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Andrew Huberman, PhD is a principal investigator in the Catalyst for a Cure Biomarkers Team funded by Glaucoma Research Foundation in San Francisco, CA. Catalyst for a Cure brings together scientists from different backgrounds to work collaboratively to better understand glaucoma and find ways to improve treatment and ultimately cure this blinding disease.
Watch the video for a research update from the Huberman Laboratory at Stanford University School of Medicine. The goal of the Huberman Lab is to understand how the retinal and brain circuits that underlie vision wire up during development and to develop new strategies to monitor, prevent, and treat retinal ganglion cell loss in glaucoma.
Dr. Huberman: Being part of the ‘Catalyst for a Cure’ (CFC) team has impacted me in a huge number of ways. As a scientist, it's allowed my lab to shift our focus from visual system development and function to also studying visual system disease. In doing that, I've had the opportunity to interact with many people in the glaucoma field, so to speak.
This is everything from ophthalmologists who are acting in a clinical role to the general public that are concerned or interested in the topic of glaucoma to glaucoma patients that have varying levels of vision loss. Personally, those kinds of interactions have impacted me by giving me a great sensitivity to the degree to which we are dependent on vision in order to navigate our daily lives, but also it's giving me a tremendous amount of purpose and meaning in my work.
I used to come to my lab with the intention of doing the best science that we could in order to publish papers and get grants and so forth to eventually impact human disease in some way, although that direct link to human disease wasn't obvious. The goals became to be able to tell people that we were actively working on something that might help them maintain or even retrieve their vision in cases like vision loss due to glaucoma.
That's become the reality. We now have clinical trials as a result of work done in my laboratory and with the other members of the CFC. Some of those clinical trials are getting initiated in early 2018. This has given me a tremendous emotional lift. I would say it's gratifying. We still need the results, but it's been a tremendous ride and I'm looking forward to more.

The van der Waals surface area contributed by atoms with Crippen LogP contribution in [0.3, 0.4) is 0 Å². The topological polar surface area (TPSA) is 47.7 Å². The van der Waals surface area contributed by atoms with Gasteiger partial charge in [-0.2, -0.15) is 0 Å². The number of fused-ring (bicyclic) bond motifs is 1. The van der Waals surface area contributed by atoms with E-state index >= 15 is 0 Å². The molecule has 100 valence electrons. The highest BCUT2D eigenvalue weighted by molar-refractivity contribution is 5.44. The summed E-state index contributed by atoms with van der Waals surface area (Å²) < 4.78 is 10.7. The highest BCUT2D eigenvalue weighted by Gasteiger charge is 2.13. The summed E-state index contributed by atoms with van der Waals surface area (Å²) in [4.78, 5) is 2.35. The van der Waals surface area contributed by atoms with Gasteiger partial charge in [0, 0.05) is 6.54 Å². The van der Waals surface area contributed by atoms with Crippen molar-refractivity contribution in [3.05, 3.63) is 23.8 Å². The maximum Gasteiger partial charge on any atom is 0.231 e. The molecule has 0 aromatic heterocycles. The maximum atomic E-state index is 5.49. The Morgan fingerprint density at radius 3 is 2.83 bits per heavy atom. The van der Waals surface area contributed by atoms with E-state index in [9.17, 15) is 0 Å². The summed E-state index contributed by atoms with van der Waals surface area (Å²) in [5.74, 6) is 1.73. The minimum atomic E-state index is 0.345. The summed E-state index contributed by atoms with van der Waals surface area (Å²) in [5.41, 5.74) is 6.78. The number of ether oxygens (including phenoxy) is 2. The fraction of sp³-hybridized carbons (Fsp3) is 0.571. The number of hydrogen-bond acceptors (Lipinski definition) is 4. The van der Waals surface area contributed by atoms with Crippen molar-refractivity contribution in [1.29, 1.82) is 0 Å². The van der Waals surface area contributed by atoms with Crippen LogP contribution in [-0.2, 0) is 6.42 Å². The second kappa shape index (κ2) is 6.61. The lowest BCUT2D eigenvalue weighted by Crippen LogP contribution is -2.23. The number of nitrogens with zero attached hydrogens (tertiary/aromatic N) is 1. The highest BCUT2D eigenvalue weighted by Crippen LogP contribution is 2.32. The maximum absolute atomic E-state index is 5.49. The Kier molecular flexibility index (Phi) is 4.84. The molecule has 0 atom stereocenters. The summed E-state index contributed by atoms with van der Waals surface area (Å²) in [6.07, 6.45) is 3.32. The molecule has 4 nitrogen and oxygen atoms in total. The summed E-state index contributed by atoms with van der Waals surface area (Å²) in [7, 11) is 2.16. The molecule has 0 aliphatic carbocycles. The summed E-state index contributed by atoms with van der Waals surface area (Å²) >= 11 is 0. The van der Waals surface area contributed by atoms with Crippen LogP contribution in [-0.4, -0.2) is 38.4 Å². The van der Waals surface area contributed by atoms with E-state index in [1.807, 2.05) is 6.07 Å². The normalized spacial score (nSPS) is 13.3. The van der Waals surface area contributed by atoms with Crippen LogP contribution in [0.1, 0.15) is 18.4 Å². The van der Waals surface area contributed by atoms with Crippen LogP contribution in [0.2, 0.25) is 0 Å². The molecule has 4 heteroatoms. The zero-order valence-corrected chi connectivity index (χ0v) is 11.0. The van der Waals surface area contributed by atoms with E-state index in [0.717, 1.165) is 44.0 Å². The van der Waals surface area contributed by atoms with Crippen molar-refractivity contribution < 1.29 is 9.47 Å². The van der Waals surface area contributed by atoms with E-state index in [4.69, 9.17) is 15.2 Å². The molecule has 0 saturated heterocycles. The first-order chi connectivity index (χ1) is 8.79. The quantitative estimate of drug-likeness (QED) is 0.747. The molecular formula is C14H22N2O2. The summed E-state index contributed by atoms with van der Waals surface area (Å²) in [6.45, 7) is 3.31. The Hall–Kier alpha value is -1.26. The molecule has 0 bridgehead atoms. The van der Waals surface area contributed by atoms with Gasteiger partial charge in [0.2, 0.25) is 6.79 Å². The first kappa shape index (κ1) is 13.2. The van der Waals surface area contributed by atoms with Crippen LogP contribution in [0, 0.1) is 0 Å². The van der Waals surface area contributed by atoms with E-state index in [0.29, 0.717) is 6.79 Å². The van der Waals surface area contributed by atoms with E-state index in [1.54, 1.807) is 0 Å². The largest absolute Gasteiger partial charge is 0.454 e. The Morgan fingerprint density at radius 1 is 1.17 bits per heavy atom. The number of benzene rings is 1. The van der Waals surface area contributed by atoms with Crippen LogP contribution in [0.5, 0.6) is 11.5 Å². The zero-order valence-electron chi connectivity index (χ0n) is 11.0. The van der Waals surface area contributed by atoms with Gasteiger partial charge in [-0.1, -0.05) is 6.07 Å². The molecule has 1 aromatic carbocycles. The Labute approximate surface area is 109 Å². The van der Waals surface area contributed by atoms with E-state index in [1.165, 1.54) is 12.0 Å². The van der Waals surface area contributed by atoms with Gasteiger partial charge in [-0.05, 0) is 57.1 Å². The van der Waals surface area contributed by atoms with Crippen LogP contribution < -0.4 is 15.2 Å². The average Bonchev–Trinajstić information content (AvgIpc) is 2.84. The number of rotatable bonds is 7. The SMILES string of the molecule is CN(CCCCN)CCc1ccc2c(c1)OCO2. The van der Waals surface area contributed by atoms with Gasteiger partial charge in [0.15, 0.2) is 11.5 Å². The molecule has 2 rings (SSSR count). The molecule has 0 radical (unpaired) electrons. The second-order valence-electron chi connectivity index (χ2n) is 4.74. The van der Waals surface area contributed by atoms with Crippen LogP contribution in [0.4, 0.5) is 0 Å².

Retinal ganglion cells are the neurons that link the eye to the brain. The eye’s job is to take light in the form of light energy or photons, and convert it into electrical signals and chemical signals that the rest of the nervous system and brain can understand.
The retinal ganglion cells’ job is to take those electrical signals and send them into the brain. The way they do that is by little wires that we call axons that actually exit the back of the eye in the area we call the optic nerve head. They comprise the optic nerve, and they’re literally like wires that plug the retina, the light-sensing neural tissue at the back of the eye, to the brain.
Then the brain makes sense of those neural signals so that it can understand, or you can understand, what an edge is or what a person's face is and who that person is. They're really remarkable cells in that sense. All of our vision is dependent on the electrical activity of retinal ganglion cells, really incredible cells.
When we think about neuroprotection, we're thinking about ways that we can intervene in order to bolster the health of retinal ganglion cells. Neuroprotection is giving retinal ganglion cells technologies in the form of devices or drugs that ensure that they stay healthy. Neuroenhancement would be taking an already existing ganglion cell that's either healthy or sick and improving its health.
You can think about the treatment of a blinding disease like glaucoma as requiring a couple different things. One, if you have healthy retinal ganglion cells, we want to know how to keep those ganglion cells around in order to maintain what visual capacity they carry.
The other approach is for ganglion cells that are sick, that are kind of teetering on the edge to varying extents: you want to shift them back towards a healthy state. Then finally, for cells that are really sick, you want to be able to rescue those cells, to resurrect them from almost dead to alive and healthy.
Last reviewed on February 22, 2018